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Day by day, the secret powers of a woman's cycle: The best time to diet and when to bag a bargain


The belief that a woman’s actions are ruled by her hormones was once thought the height of chauvinism. Yet would we all be happier — and more successful — if we planned our lives around our menstrual cycles?

For the idea that you can forecast ‘good’ and ‘bad’ times each month for every activity, from booking holidays to a dental appointment, is catching on.

Even the U.S. women’s football team plan their training around their periods.

And it’s backed up by science. A study at Heinrich Heine University in Germany found hormone levels in the second half of women’s monthly cycles corresponded to more generous behaviour towards those close to them — thought to be a way to attract reciprocal kindness post-ovulation, when we might have conceived.

Gabrielle Lichterman, author of 28 Days: What Your Cycle Reveals About Your Moods, Health & Potential, and Hormonology app founder, has championed this way of living for more than two decades.

Here, she and other hormone experts explain, day-by-day, why timing is all. We have based this on a 28-day cycle — yours may be slightly longer or shorter.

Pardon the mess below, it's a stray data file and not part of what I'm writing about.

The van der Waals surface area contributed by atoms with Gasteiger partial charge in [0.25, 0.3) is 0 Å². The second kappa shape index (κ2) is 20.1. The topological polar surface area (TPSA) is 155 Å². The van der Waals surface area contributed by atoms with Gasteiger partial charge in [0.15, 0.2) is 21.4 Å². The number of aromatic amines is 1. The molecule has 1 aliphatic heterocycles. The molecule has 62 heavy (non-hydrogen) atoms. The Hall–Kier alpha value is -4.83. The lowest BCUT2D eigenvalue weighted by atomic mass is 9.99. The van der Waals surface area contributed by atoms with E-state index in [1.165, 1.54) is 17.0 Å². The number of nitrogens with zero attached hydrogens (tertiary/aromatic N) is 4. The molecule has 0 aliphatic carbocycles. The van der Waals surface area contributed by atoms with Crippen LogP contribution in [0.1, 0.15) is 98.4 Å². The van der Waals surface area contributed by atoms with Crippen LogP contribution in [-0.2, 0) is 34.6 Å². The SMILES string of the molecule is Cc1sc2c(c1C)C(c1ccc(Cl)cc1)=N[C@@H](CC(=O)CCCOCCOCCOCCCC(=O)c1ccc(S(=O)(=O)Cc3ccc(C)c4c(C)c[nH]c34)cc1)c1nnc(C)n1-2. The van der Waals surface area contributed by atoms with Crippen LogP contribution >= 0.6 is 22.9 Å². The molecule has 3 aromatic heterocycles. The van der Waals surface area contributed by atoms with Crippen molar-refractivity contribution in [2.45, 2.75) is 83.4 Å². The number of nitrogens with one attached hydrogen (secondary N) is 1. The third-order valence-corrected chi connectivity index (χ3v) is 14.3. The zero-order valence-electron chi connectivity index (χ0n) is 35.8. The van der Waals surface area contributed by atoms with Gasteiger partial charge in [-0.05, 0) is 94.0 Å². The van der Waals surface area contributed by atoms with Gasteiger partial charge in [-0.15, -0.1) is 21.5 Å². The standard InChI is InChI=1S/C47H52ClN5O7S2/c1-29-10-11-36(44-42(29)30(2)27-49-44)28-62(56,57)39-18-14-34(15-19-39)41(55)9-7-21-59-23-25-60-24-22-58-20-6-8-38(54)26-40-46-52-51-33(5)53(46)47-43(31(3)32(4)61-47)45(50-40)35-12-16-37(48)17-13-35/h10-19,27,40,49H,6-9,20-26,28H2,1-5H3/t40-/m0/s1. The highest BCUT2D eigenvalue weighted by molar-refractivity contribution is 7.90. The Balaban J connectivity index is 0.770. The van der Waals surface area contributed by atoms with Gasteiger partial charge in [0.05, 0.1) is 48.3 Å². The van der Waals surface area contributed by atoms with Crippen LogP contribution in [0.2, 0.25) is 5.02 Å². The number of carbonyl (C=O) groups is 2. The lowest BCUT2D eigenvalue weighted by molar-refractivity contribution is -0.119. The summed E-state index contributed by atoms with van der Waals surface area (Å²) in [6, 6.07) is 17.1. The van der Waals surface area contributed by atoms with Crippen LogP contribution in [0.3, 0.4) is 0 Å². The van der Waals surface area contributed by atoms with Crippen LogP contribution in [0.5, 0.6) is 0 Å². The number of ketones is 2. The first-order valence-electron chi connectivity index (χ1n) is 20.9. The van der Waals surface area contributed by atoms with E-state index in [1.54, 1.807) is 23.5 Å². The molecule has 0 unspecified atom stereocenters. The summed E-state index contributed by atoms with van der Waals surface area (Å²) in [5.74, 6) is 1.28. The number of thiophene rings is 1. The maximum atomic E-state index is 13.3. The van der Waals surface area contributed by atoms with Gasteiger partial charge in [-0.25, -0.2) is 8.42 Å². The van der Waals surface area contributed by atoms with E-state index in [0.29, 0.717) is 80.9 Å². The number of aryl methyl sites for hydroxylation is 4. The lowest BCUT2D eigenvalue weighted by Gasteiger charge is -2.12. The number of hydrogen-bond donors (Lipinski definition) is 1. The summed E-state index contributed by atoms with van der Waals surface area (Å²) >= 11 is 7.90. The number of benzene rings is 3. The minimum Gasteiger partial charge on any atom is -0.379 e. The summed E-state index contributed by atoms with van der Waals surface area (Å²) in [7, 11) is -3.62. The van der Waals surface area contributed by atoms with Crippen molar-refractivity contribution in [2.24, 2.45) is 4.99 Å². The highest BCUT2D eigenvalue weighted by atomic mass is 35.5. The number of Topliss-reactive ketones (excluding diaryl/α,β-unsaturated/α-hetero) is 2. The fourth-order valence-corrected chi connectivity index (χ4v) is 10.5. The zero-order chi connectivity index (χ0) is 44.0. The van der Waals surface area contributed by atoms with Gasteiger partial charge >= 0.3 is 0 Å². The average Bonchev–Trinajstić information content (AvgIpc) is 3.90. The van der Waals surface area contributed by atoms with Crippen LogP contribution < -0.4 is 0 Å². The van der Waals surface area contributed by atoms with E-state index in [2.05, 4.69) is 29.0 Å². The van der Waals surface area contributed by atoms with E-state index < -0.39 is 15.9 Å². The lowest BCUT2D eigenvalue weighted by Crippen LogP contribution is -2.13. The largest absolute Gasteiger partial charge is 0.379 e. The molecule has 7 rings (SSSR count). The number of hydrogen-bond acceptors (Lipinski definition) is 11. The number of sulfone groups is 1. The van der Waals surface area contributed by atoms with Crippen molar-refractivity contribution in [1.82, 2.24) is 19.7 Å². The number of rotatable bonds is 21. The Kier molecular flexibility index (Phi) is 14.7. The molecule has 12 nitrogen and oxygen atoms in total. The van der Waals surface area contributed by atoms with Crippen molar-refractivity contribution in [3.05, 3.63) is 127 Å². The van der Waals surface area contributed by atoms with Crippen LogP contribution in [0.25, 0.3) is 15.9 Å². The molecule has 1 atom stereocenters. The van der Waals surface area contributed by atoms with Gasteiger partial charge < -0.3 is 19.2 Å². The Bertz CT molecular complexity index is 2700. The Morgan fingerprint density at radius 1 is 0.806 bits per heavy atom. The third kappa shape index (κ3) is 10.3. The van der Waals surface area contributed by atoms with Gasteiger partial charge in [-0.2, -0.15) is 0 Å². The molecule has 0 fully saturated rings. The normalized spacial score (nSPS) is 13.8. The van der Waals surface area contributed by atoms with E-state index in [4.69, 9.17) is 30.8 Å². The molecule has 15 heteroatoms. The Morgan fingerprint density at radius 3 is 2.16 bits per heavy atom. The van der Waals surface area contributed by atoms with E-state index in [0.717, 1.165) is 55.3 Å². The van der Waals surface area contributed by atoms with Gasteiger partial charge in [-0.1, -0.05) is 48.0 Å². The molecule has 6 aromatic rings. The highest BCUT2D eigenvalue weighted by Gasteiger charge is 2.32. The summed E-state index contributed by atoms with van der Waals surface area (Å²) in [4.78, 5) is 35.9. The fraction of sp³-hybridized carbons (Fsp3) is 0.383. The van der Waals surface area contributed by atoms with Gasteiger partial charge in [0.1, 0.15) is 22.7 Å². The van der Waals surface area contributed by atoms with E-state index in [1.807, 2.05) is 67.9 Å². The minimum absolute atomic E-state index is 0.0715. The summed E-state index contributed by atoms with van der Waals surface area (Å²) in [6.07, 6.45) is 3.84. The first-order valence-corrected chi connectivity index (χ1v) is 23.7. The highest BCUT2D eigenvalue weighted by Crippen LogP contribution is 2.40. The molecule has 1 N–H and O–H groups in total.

Gabrielle Lichterman, author of 28 Days: What Your Cycle Reveals About Your Moods, Health & Potential, and Hormonology app founder, has championed this way of living for more than two decades (stock image)

Gabrielle Lichterman, author of 28 Days: What Your Cycle Reveals About Your Moods, Health & Potential, and Hormonology app founder, has championed this way of living for more than two decades (stock image)

DAY 10: A GOOD TIME... TO BOOK A WAX

DAY 10: A GOOD TIME… TO BOOK A WAX

DAY 1: A GOOD TIME… TO SET AN EARLY ALARM

The first day of your period is the start of the ‘follicular’ phase of your cycle, as your ovary prepares to release an egg in about 14 days. As the egg follicle matures, it releases the oestrogen estradiol, which has a positive impact on mood and strength for the next two weeks.

However, it doesn’t improve your timekeeping — with 8am the danger hour. ‘Japanese researchers found that your hormones make you perceive time as passing a little slower at this hour during weeks one and two of your cycle,’ says Gabrielle. This can make you feel like you have more time than you really do — so you’ll need to make a greater effort not to be late.

DAY 2: A GOOD TIME… TO ORDER SURF ‘N’ TURF

Today you’ll be experiencing some of your heaviest bleeding, so aim to eat more ‘meat, seafood, legumes and leafy greens’ says Ulrike Kuehl, metabolic health expert and dietitian for metabolism and period tracking device, Lumen.